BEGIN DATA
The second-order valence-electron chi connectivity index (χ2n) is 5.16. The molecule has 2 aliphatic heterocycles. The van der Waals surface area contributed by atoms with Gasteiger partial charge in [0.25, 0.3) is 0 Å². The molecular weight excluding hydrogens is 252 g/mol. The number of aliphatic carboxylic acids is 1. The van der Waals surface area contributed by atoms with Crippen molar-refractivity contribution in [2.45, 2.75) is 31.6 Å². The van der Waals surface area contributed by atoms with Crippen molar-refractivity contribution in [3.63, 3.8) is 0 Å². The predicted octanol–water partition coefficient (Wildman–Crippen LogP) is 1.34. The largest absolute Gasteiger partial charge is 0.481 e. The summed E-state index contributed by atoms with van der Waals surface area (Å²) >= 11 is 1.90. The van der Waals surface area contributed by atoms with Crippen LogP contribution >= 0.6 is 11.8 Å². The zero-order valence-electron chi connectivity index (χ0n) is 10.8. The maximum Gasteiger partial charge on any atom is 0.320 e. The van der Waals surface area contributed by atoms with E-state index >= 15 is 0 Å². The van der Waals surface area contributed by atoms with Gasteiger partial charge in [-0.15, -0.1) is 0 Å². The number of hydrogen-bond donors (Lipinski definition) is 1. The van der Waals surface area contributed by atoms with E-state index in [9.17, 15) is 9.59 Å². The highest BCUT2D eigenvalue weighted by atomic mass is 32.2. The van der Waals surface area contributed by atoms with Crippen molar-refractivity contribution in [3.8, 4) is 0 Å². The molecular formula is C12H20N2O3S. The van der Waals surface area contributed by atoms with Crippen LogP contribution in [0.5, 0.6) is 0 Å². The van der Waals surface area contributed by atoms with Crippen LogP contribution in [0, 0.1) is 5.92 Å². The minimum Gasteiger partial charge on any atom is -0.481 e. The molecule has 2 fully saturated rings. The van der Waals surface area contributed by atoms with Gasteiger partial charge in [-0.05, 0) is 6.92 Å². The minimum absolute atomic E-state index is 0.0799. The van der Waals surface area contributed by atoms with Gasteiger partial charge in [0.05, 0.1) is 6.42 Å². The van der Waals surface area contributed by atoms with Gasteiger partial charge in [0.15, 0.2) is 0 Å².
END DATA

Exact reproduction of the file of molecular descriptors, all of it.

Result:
The second-order valence-electron chi connectivity index (χ2n) is 5.16. The molecule has 2 aliphatic heterocycles. The van der Waals surface area contributed by atoms with Gasteiger partial charge in [0.25, 0.3) is 0 Å². The molecular weight excluding hydrogens is 252 g/mol. The number of aliphatic carboxylic acids is 1. The van der Waals surface area contributed by atoms with Crippen molar-refractivity contribution in [2.45, 2.75) is 31.6 Å². The van der Waals surface area contributed by atoms with Crippen molar-refractivity contribution in [3.63, 3.8) is 0 Å². The predicted octanol–water partition coefficient (Wildman–Crippen LogP) is 1.34. The largest absolute Gasteiger partial charge is 0.481 e. The summed E-state index contributed by atoms with van der Waals surface area (Å²) >= 11 is 1.90. The van der Waals surface area contributed by atoms with Crippen LogP contribution >= 0.6 is 11.8 Å². The zero-order valence-electron chi connectivity index (χ0n) is 10.8. The maximum Gasteiger partial charge on any atom is 0.320 e. The van der Waals surface area contributed by atoms with E-state index >= 15 is 0 Å². The van der Waals surface area contributed by atoms with Gasteiger partial charge in [-0.15, -0.1) is 0 Å². The number of hydrogen-bond donors (Lipinski definition) is 1. The van der Waals surface area contributed by atoms with E-state index in [9.17, 15) is 9.59 Å². The highest BCUT2D eigenvalue weighted by atomic mass is 32.2. The van der Waals surface area contributed by atoms with Crippen molar-refractivity contribution in [3.8, 4) is 0 Å². The molecular formula is C12H20N2O3S. The van der Waals surface area contributed by atoms with Crippen LogP contribution in [0.5, 0.6) is 0 Å². The van der Waals surface area contributed by atoms with Crippen LogP contribution in [0, 0.1) is 5.92 Å². The minimum Gasteiger partial charge on any atom is -0.481 e. The molecule has 2 fully saturated rings. The van der Waals surface area contributed by atoms with Gasteiger partial charge in [-0.05, 0) is 6.92 Å². The minimum absolute atomic E-state index is 0.0799. The van der Waals surface area contributed by atoms with Gasteiger partial charge in [0.05, 0.1) is 6.42 Å². The van der Waals surface area contributed by atoms with Gasteiger partial charge in [0.15, 0.2) is 0 Å².